The other day I covered one of my all time, desert island, top five records. Of course, I’m talking about Blonde Redhead’s 2007 LP 23. Today, I’m talking about another one. Like 23 was to Blonde Redhead, Bend Beyond is the 7th studio LP by psychedelic folk band Woods, and it was the last to feature another favorite artist of mine, Kevin Morby, on bass.
Before we dive too far down the rabbit hole, here’s the video coverage of Bend Beyond from my YouTube Channel if you’d rather watch:
Bend Beyond Album Review
Where prior albums had been pretty stripped back and lo-fi, filled with more psychedelic haze, Bend Beyond felt stronger and slightly more produced with a light injection of rock-based hooks, yet with plenty of call backs to the band’s signature sound.
Then again, with the falsetto vocals of Jeremy Earl at the forefront, it’s hard to stray far from that signature.
Not only did it find the band remaking much of their sound, which by the way they continued to do in many of the albums that followed, they did so in a way both highly diverse and entirely enticing.
On one hand, there were powerhouse tracks with deep psychedelic hooks and guitar solos like title track and album opener “Bend Beyond” and the glorious midpoint favorite “Find Them Empty.” I credit both tracks as the ones that took my fondness of the band to an all out obsession.
Here’s “Bend Beyond:”
Hell, throw “Size Meets the Sound” in there as well. And “Cali in a Cup,” though where that one lacks the major psychedelic riffs, it makes up for in solid vocal hooks and a pleasant melody.
On the counter side, there are some truly haunting mellow tunes on Bend Beyond that strike deep chords with me. “It Ain’t Easy” is a folk ballad that tackles the topic of death and the loss and emptiness that it brings. “Something Surreal” is equally as haunting, though with more elusively thematic lyrics.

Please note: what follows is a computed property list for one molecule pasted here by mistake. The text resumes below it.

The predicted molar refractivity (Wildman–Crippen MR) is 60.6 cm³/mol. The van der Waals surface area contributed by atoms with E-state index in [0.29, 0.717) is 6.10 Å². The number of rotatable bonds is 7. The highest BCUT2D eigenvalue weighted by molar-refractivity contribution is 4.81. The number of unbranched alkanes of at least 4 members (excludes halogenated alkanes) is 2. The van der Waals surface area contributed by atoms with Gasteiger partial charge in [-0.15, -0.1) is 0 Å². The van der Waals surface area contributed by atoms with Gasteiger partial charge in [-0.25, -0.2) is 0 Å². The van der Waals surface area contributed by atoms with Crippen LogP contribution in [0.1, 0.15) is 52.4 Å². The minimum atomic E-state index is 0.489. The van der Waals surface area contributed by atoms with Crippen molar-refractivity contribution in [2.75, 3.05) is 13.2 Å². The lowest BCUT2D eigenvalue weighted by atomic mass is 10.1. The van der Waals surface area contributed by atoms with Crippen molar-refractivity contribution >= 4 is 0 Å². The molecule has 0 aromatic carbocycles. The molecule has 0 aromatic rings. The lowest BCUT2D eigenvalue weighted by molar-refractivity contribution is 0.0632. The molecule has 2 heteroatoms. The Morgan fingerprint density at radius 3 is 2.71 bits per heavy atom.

Listen to “It Ain’t Easy” below:
What I love about Bend Beyond, and what keeps me coming back to it again and again, is just how well rounded it is. There are upbeat tracks, powerful tracks, mellow tracks. And, there are happy songs, sad songs, and everything in between. It’s well rounded in the truest sense of that phrase, touching on the full spectrum of sound and emotion. Given that, I’ll always hold this one close.
The Vinyl Variants of Bend Beyond
There are really only two versions of this on vinyl, both released in 2012. My copy is the gatefold version, which according to Discogs was limited to 3,000 copies. The vinyl of this pressing has yellow labels. The other is not in a gatefold sleeve and was pressed to an unknown quantity. This version has red labels.
For now, there are only three copies available on Discogs, and it’ll run you between $30 and $60.
Take a look at a few more shots of my copy below:
More by Woods
It ain’t easy (see what I did there?) to snag a low price copy of Bend Beyond. The record, which I picked up for a cool $12.99, will currently run you closer to $30 USD on Discogs. However, a few of the band’s more recent releases can be found on Amazon for quite the decent price!
First, if you like Bend Beyond and you don’t check out any of the other albums below, at least give Sun City Eater in the River of Light a chance. It is a truly phenomenal record! The band’s latest, Strange to Explain, dropped in 2020 and is pretty solid as well. And then there’s their 2017 LP Love is Love, which covers hope for the future when it seems all is lost. Finally, I’ll toss in Kevin Morby’s This is a Photograph because he’s on this album, and it was high on my list of the best albums of 2022.
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